Englisch, Sportwissenschaft, Geschichte
This term paper is about the famous ’Super Tuesday’ in America. First I am going to explain why this topic is interesting for me and then I’ll take a look at the history and what relevance ‘Super Tuesday’ has for the primaries and the candidates. I am going to leave out to explain what primaries and caucasuses are because it would go beyond the scope of this term paper.
I took on this topic because in 2000/2001 I spent one year at an American high school in Wisconsin and lived with a host family. That was the first time I took notice of this day and the primaries in particular. Ever since that, it fascinated me and now I have a chance to find out more about this topic. I arrived in Stevens Point, Wisconsin in August so I did not exactly experience ‘Super Tuesday’, but it was talked about an awful lot in school in my American History class. I was also dragged to a speech of Al Gore in Madison. It was absolutely fascinating but I must admit, I thought the people around me were totally nuts. All this screaming and yelling at this gathering and putting stickers on the car so everybody could see whom they supported. I think Germans cannot understand this hype since we do not get to choose the party’s candidate for an election and I think it is crazy that the primaries take place almost a year ahead of the election in November. Sometimes I do not understand how Americans cannot get sick of this long lasting political back and forth but it was an experience I will cherish forever. And after reading a comment by state Rep. Robert F. Hagan of Youngstown, D-60th, about the primaries and caucuses, who said that “if the Nov. 4 presidential election is the political equivalent of the Super Bowl, then Thursday's Iowa caucuses and the Jan. 8 New Hampshire primary are the opening games. You can't get to the Super Bowl until you win the playoffs.”, it becomes more obvious and you can understand this hype maybe a little bit and especially me since I experienced Super Bowl as well, which was a fantastic Sunday. So I found this comment rather true and very fitting. It was weird to compare sports to politics but it reflects two of the most important factors in American society.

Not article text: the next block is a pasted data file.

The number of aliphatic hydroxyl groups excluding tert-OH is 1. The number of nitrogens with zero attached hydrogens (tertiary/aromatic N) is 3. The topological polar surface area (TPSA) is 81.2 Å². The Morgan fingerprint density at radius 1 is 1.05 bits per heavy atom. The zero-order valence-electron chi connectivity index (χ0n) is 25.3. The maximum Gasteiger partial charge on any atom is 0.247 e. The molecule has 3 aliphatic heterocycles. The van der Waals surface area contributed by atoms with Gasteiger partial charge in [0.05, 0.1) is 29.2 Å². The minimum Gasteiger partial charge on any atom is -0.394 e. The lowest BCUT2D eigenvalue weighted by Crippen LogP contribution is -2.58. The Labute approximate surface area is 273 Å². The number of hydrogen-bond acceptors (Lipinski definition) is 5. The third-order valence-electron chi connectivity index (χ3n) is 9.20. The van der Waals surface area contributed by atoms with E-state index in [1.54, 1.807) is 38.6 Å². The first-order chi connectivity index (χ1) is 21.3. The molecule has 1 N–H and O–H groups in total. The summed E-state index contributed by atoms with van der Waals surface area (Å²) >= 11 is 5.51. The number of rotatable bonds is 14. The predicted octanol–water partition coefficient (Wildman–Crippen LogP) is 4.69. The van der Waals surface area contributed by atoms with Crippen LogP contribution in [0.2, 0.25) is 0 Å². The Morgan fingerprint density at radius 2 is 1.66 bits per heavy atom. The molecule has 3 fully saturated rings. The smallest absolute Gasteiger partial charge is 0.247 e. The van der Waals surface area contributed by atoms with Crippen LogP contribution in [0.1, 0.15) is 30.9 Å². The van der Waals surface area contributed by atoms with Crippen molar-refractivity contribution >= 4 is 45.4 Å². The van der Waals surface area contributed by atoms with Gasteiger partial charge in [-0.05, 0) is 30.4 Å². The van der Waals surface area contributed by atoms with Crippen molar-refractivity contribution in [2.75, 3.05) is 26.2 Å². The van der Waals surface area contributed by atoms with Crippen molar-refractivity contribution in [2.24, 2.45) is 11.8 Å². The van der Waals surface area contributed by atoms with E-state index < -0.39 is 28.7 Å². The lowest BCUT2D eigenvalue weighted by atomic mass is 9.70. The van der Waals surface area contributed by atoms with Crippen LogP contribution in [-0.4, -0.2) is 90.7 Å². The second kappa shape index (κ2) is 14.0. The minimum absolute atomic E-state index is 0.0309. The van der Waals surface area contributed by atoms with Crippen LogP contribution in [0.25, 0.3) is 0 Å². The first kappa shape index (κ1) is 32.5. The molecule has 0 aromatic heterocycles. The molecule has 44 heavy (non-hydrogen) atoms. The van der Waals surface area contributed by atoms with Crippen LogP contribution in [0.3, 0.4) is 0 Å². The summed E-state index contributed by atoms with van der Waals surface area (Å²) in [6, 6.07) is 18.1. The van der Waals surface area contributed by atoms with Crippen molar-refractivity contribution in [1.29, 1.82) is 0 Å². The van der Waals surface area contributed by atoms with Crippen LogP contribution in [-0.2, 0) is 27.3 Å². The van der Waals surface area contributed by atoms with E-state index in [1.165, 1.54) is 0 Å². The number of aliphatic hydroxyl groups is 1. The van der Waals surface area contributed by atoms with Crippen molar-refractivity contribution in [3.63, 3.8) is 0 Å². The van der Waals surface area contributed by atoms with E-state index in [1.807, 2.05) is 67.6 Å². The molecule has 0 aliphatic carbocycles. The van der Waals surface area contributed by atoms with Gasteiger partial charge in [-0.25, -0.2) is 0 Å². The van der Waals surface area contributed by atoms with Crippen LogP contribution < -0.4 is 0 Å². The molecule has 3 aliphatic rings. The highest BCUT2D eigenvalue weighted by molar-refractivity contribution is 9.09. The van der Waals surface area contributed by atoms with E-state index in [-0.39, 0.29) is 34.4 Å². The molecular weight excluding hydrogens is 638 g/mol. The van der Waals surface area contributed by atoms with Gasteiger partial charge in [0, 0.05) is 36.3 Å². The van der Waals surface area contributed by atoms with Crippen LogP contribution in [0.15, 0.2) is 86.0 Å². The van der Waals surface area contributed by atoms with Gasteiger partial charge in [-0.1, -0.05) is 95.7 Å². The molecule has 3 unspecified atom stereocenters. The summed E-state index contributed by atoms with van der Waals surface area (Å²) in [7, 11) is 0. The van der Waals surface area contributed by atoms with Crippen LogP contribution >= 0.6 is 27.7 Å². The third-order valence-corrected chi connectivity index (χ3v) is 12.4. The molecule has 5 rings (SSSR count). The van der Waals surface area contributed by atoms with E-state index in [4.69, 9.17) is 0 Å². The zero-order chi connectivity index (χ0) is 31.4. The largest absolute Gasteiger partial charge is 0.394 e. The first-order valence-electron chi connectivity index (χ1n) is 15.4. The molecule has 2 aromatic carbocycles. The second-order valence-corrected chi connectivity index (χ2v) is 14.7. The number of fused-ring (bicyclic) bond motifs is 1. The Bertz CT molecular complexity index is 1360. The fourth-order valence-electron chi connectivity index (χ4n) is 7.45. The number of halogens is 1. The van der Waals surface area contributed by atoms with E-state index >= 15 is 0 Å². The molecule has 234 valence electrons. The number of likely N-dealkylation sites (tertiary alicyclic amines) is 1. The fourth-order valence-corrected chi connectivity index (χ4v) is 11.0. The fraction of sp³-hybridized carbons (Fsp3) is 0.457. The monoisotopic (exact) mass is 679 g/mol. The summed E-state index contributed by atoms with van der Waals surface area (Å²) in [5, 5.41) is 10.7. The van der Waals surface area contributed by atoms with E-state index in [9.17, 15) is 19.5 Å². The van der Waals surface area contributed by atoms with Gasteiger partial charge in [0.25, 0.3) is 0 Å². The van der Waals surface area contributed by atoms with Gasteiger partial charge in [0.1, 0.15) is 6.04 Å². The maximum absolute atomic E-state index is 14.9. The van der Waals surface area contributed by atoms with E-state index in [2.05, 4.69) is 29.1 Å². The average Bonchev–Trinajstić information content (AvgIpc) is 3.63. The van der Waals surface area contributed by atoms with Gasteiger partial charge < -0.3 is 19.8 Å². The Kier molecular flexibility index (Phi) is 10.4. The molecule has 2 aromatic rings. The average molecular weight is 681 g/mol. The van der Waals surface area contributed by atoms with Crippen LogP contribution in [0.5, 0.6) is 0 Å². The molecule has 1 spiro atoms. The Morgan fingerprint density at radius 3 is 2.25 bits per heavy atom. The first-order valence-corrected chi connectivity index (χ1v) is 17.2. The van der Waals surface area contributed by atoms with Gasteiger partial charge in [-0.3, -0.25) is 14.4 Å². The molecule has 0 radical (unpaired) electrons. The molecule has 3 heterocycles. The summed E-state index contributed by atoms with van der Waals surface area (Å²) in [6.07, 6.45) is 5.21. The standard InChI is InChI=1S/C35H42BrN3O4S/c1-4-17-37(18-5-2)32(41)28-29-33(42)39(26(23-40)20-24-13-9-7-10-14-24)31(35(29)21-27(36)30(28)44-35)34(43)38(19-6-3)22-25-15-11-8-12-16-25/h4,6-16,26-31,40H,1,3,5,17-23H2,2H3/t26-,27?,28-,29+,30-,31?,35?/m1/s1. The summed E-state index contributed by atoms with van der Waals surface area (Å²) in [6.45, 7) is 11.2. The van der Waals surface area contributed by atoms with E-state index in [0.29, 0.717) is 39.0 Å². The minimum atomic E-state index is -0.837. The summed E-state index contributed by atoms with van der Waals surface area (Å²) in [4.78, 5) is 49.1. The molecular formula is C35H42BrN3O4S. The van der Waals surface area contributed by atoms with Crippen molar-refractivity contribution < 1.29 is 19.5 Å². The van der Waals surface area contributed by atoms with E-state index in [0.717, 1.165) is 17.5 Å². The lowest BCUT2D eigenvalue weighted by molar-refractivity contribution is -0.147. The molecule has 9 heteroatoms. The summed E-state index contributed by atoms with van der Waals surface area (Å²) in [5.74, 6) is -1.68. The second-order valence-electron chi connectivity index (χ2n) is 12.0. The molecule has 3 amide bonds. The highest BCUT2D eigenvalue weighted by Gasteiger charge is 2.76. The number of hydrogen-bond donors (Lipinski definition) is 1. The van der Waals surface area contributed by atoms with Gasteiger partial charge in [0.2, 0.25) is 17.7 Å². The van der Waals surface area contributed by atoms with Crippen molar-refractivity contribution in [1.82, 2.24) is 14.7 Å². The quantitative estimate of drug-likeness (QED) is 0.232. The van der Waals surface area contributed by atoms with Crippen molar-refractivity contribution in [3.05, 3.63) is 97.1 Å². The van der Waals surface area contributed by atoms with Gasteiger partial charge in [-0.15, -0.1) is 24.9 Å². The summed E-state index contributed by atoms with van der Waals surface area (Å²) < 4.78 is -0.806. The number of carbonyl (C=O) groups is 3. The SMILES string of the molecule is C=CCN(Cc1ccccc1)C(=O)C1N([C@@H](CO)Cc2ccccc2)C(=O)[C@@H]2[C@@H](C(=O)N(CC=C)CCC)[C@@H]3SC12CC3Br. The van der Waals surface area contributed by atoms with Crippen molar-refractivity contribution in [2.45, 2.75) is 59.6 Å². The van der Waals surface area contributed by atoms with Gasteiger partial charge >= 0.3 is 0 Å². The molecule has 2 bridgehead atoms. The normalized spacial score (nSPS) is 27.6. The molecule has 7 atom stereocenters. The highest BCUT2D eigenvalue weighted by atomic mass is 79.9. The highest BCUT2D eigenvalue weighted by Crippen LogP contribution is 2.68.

But what is ‘Super Tuesday’? Super Tuesday obviously has a very modern history and usually refers to a Tuesday in February or March during a presidential election year in the United States of America. On that day many states “hold primary elections to select delegates to national conventions at which each party's presidential candidates are officially nominated”. And because so many states hold primaries on that day simultaneously, many delegates can be won on this particular day than on any other day during the election. So every nominee tries to do very well on Super Tuesday in order to get as many delegates as possible and to, in some cases, even make the run already to secure the party’s nomination as their presidential candidate. The importance can also be seen in the quote “Candidates drool over it. Campaign managers turn gray from it. Pollsters try, but often fail, to predict it. It's the second-most important Tuesday in the American political process: It's Super Tuesday, the day when nearly half the states in the union hold political primaries, caucuses and conventions to determine their candidates for president.”
It is not the clear when ‘Super Tuesday’ was established in the political vocabulary. Some say “the phrase ‘Super Tuesday’ has been used to refer to presidential primary elections since at least 1984 […] when a large number of states held presidential primaries. “‘Super Tuesday’ was designed by southern Democrats after Mondale's nomination in 1984. They wanted to use their weight to nominate a more moderate candidate who would better reflect their interests”. In fact, the “1984 primary season had three ‘Super Tuesdays’, ending with ‘Super Tuesday III’, when Walter Mondale finally secured the Democratic nomination”. Others say that “in 1988, the phrase ‘Super Tuesday’ entered the political vocabulary. On March 8, the first regional group of primaries were held […] in […] the South in selecting the Democratic nominee for President.”
On March 8, 1988 the primaries were held in 9 Southern states such as Texas, Florida, Tennessee, Louisiana, Oklahoma, Mississippi, Kentucky, Alabama, and Georgia. “Political party planners in the Southern states hoped that by simultaneously holding their primaries, they could increase the strength of conservative candidates, over candidates they considered to be more liberal” and in an effort to boost the importance of the South. Today, the Southern states of Texas, Florida, Louisiana and Mississippi continue to hold their primaries on the same day, typically the Tuesday after Super Tuesday. Following ‘Super Tuesdays’ have taken place on March 10,1992, March 12, 1996; March 7, 2000; and March 2, 2004. In 2000, 16 states held primaries on Super Tuesday, the largest presidential primary election day in U.S. history until 2008. In 2008 the outrages number of 24 states held primaries or caucasuses. Since there were so many states voting on one day, ‘Super Tuesday’ was renamed in various ways. For example Super Duper Tuesday , Mega Tuesday, Giga Tuesday, and Tsunami Tuesday.